State Regulators Say Edison Botched Preventative Power Outages During Red Flag Fire Days
State regulators have ordered Southern California Edison to make significant changes in how it goes about turning off electricity to homes and businesses in high fire risk areas during red flag alert days.
The power outages that Edison has been imposing to keep its equipment from starting fires have been problematic for the past three years, although Thursday’s order stemmed from an investigation into 2019 shutoffs.
Customers have complained that they received too little advance notice, and very little help during outages when a lack of power in some rural areas can mean water and internet service is also cut off.
The Public Utilities Commission said Edison did a poor job communicating with the public about the protective outages, using the utility’s hard-to-read maps as an example.
It noted that while Edison set up small community resource centers in blacked-out communities, the public didn't know about them, and the services they provided, like snacks and phone charging devices, were not sufficiently helpful.
The utility had delays dealing with officials when outages affected critical operations, like the state prison in Tehachapi and a water treatment plant in Beaumont. It also had difficulty getting its messages about the outages circulated in languages other than English, even though many of its customers speak Spanish and other languages.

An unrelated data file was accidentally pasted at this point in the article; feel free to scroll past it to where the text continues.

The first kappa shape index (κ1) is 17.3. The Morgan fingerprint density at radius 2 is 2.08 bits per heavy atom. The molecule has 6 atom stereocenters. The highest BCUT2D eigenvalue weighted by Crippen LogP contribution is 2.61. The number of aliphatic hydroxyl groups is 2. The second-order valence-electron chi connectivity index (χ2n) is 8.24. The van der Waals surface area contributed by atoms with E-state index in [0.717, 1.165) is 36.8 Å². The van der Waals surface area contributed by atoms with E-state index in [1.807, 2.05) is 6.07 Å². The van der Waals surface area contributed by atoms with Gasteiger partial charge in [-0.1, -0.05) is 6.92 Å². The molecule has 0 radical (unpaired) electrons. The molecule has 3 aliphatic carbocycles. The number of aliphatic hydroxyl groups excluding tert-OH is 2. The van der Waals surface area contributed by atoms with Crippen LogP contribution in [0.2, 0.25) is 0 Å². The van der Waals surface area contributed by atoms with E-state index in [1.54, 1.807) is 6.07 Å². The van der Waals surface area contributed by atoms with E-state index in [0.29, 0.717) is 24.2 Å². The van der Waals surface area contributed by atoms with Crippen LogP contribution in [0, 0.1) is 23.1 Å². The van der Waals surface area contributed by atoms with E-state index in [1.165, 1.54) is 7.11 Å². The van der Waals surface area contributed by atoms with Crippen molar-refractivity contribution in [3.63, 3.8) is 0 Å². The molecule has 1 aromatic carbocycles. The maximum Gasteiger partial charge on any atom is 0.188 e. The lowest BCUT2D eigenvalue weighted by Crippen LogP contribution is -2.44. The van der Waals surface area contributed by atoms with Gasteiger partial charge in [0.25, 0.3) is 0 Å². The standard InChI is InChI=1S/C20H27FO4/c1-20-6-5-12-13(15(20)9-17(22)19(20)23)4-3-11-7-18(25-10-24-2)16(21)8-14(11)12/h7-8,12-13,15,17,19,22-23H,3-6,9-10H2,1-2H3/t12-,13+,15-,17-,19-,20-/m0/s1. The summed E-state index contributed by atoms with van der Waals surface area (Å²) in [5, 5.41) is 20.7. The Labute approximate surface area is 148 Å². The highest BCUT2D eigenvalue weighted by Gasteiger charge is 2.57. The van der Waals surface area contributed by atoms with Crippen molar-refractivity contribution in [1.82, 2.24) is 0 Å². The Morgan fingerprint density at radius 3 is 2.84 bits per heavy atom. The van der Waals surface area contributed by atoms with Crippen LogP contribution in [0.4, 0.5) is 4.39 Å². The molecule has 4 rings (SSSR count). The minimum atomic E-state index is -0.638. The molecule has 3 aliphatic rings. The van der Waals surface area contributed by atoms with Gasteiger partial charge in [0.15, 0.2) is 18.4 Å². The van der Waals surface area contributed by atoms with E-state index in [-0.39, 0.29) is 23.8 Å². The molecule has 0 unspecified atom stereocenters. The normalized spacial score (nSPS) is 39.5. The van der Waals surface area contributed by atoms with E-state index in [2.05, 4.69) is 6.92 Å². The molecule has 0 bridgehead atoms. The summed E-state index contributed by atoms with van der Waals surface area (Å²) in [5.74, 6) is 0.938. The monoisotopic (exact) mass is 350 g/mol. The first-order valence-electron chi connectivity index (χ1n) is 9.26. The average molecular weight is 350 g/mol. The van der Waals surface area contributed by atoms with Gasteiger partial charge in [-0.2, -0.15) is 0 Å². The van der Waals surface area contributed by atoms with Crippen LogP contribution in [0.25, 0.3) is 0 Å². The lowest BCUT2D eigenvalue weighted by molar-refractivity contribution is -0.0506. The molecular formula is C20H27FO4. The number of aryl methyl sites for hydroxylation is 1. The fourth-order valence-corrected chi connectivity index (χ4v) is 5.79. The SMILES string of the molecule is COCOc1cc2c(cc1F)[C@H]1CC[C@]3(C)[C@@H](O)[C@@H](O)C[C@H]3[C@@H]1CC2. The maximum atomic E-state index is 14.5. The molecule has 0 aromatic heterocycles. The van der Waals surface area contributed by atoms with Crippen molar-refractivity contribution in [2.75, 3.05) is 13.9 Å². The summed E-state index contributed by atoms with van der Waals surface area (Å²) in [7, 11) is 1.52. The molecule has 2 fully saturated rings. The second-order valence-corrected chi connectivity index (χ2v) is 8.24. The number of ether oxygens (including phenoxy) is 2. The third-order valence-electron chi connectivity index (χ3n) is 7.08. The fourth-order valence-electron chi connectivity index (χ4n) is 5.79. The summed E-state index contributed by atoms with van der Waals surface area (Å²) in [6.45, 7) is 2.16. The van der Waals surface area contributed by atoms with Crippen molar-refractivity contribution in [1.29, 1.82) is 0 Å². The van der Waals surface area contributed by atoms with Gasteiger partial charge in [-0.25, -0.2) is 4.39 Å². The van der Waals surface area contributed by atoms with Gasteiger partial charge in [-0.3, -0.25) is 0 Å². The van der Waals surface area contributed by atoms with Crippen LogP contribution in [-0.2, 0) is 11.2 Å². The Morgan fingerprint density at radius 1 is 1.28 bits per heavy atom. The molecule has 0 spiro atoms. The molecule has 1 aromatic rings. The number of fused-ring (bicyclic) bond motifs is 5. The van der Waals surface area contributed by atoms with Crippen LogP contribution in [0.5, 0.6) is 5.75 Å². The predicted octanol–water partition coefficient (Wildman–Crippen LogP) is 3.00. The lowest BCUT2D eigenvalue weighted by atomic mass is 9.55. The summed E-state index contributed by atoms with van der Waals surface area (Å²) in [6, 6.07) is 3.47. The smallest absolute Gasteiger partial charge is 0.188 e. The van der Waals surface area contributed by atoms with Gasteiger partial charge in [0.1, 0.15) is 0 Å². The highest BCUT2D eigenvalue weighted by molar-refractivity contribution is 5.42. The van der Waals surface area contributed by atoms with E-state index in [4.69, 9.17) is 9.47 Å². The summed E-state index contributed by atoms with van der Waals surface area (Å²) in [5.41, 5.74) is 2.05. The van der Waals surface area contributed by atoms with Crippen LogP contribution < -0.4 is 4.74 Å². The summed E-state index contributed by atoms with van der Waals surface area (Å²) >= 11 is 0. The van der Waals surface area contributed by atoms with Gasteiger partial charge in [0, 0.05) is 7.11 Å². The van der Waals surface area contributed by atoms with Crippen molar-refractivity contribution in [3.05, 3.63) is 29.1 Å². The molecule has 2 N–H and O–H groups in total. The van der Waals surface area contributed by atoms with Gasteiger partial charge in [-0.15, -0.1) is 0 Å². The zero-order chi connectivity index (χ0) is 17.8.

There's also a money penalty. The Public Utilities Commission ordered Edison to hold off on billing customers whose power is cut during future public safety power shutoffs until the utility improves the way it identifies and reports the harms done to its customers during outages.
An Edison spokesman said many of the improvements ordered by the commission are already completed or in the works.
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